The results read like a revelation. The national media really does work in a bubble, something that wasn’t true [!] as recently as 2008. And the bubble is growing more extreme. Concentrated heavily along the coasts, the bubble is both geographic and political. If you’re a working journalist, odds aren’t just that you work in a pro-Clinton county—odds are that you reside in one of the nation’s most pro-Clinton counties. And you’ve got company: If you’re a typical reader of Politico, chances are you’re a citizen of bubbleville, too. (Emphasis in original.)
Even so, they would hate for us to get the idea that this has anything to do with politics:
Resist—if you can—the conservative reflex to absorb this data and conclude that the media deliberately twists the news in favor of Democrats. Instead, take it the way a social scientist would take it: The people who report, edit, produce and publish news can’t help being affected—deeply affected—by the environment around them.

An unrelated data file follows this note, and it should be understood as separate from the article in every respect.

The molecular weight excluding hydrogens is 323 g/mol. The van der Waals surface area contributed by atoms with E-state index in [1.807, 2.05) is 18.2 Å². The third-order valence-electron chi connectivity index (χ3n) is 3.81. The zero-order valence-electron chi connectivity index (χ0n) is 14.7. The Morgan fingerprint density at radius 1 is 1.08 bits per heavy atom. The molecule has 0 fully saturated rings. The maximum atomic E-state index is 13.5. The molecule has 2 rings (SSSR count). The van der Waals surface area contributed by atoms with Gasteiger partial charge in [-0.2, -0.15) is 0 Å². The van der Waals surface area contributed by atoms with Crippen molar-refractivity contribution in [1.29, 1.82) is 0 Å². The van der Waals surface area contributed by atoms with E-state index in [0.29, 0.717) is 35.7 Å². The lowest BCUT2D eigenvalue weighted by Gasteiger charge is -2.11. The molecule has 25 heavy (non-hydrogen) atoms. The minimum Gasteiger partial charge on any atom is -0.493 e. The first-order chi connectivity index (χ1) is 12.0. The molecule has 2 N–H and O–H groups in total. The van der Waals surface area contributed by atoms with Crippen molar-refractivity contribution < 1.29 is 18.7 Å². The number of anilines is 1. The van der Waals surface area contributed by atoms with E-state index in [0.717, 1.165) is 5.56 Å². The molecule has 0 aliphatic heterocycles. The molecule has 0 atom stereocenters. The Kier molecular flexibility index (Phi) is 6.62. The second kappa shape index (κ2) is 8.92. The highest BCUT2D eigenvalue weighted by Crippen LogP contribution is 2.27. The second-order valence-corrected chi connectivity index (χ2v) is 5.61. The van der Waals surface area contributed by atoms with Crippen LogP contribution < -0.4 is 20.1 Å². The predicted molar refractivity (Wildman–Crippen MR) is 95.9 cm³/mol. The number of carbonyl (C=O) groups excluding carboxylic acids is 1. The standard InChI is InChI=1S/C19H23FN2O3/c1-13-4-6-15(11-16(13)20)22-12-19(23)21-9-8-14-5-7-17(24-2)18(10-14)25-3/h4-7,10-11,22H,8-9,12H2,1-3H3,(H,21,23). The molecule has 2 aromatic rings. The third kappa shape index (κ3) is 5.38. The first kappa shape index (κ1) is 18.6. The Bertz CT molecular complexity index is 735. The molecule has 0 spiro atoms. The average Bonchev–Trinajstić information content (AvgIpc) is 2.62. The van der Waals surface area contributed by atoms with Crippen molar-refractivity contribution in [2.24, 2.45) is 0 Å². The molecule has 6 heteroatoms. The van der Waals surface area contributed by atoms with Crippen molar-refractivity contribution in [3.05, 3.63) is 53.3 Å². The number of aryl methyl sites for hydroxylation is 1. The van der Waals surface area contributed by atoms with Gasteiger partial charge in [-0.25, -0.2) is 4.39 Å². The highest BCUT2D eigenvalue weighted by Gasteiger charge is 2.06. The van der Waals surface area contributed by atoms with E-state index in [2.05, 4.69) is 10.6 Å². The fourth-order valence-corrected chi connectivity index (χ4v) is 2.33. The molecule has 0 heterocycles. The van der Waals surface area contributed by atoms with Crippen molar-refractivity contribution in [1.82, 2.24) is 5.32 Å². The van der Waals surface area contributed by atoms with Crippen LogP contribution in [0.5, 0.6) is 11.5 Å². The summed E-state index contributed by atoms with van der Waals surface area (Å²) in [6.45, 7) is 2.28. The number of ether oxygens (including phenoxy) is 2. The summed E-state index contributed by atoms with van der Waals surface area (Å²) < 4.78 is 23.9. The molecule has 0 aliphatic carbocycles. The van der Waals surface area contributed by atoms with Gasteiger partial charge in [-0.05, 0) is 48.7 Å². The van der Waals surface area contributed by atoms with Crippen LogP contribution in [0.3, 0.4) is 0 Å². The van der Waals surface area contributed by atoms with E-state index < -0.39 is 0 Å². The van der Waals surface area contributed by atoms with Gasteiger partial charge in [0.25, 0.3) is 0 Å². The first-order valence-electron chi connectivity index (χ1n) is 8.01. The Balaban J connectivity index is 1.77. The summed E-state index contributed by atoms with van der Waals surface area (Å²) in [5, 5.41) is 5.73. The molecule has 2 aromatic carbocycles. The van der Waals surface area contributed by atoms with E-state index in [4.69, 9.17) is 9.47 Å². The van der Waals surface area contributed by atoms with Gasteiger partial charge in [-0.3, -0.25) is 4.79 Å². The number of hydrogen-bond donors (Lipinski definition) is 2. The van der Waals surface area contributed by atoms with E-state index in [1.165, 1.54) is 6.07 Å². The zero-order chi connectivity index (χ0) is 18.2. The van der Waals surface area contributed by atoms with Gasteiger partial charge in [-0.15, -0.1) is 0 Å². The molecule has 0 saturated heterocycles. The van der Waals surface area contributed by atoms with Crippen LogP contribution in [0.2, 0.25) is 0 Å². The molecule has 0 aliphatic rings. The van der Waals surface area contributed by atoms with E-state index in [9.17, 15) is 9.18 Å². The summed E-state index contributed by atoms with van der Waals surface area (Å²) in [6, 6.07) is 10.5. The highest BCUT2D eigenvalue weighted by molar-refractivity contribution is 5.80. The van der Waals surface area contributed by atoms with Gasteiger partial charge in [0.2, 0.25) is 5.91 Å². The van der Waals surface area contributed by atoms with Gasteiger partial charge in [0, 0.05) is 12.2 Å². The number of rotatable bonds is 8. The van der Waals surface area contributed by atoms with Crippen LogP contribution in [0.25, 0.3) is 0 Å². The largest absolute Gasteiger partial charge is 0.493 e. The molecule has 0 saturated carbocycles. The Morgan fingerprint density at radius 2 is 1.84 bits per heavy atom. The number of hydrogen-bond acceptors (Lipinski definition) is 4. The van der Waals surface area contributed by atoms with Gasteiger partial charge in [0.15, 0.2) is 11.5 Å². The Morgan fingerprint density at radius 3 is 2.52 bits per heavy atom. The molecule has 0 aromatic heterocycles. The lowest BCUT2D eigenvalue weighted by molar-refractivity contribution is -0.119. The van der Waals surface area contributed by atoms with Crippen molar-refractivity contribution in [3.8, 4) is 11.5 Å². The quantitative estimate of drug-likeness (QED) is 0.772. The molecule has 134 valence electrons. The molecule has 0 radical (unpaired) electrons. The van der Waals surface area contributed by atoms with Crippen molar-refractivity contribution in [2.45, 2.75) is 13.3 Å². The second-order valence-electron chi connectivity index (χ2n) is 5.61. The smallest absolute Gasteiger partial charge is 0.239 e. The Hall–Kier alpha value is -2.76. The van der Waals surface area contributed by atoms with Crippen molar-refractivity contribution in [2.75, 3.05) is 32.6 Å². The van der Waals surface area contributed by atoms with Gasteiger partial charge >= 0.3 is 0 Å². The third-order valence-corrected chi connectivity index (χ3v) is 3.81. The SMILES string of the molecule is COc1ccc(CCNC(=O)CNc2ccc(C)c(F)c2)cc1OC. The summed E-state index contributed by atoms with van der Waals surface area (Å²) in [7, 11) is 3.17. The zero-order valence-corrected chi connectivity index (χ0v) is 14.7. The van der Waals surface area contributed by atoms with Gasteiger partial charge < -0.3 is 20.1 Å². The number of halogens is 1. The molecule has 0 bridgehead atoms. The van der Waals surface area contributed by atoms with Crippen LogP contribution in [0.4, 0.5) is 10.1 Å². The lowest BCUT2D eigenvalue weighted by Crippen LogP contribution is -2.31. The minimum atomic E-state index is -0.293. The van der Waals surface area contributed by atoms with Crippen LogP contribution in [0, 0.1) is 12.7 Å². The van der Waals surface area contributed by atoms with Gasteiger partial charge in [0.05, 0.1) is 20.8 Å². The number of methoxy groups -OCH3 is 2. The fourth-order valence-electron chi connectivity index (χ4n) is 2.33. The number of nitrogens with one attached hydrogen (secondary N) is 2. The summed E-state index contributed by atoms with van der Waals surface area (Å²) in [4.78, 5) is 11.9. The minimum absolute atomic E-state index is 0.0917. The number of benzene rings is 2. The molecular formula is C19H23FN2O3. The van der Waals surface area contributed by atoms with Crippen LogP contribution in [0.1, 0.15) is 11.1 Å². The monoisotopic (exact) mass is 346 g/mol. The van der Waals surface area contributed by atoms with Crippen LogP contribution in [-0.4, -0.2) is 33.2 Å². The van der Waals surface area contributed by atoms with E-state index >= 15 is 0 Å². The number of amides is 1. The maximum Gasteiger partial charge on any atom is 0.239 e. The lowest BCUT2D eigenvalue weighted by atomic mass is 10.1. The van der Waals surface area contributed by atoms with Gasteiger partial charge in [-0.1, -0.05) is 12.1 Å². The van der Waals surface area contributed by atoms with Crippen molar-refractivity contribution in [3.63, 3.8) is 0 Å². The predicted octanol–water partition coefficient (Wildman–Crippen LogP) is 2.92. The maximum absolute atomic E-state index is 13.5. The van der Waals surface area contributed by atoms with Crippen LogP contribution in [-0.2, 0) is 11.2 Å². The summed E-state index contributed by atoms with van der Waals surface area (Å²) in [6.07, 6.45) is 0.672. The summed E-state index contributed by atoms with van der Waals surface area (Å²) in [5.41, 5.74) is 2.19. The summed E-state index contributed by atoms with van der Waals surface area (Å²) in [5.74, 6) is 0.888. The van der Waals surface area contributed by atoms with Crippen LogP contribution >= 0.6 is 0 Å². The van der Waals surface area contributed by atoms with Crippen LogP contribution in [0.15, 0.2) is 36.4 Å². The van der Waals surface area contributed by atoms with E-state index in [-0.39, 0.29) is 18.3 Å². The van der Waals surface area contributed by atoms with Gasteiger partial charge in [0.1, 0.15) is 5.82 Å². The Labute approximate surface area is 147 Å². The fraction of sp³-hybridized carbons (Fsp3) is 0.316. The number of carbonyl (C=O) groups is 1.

The authors protest too much. In Shafer’s case it’s part of pattern of zealously attempting to refute the charge of liberal bias, even when the defense falls apart under any kind of scrutiny. It’s a situation that brings to mind something Gore Vidal, himself a fine journalist, once wrote. Responding to two critics who wrote that homosexuals are flamboyant and effeminate, Vidal observed, “Yes they are—except, of course, when they are not.” Yes, journalists are “deeply affected” by the hip, cosmopolitan ethos of the places where they happen to live. Except, of course, when they are not. Those who are not—the ones who might stray, when it really matters, in the professional sense, from the herd of independent minds—would not be able to secure a job from the “Old Gray Lady” if they lived three blocks away from her.